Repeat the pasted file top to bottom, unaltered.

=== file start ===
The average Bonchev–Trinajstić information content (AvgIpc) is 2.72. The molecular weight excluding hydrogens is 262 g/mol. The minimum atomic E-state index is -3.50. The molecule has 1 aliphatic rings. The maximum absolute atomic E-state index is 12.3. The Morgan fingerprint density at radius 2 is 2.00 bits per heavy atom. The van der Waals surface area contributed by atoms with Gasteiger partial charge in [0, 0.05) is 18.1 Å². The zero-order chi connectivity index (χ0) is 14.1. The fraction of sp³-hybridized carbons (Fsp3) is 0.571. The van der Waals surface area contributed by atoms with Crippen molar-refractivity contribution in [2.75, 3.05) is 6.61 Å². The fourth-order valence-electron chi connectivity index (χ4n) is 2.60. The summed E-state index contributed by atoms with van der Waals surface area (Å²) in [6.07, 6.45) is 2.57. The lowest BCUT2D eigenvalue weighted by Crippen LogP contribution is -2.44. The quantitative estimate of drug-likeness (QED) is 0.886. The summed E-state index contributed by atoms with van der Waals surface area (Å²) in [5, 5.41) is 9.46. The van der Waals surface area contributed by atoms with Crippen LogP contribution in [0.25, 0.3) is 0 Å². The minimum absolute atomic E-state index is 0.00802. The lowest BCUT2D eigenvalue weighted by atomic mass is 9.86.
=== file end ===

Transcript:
The average Bonchev–Trinajstić information content (AvgIpc) is 2.72. The molecular weight excluding hydrogens is 262 g/mol. The minimum atomic E-state index is -3.50. The molecule has 1 aliphatic rings. The maximum absolute atomic E-state index is 12.3. The Morgan fingerprint density at radius 2 is 2.00 bits per heavy atom. The van der Waals surface area contributed by atoms with Gasteiger partial charge in [0, 0.05) is 18.1 Å². The zero-order chi connectivity index (χ0) is 14.1. The fraction of sp³-hybridized carbons (Fsp3) is 0.571. The van der Waals surface area contributed by atoms with Crippen molar-refractivity contribution in [2.75, 3.05) is 6.61 Å². The fourth-order valence-electron chi connectivity index (χ4n) is 2.60. The summed E-state index contributed by atoms with van der Waals surface area (Å²) in [6.07, 6.45) is 2.57. The lowest BCUT2D eigenvalue weighted by Crippen LogP contribution is -2.44. The quantitative estimate of drug-likeness (QED) is 0.886. The summed E-state index contributed by atoms with van der Waals surface area (Å²) in [5, 5.41) is 9.46. The van der Waals surface area contributed by atoms with Crippen LogP contribution in [0.25, 0.3) is 0 Å². The minimum absolute atomic E-state index is 0.00802. The lowest BCUT2D eigenvalue weighted by atomic mass is 9.86.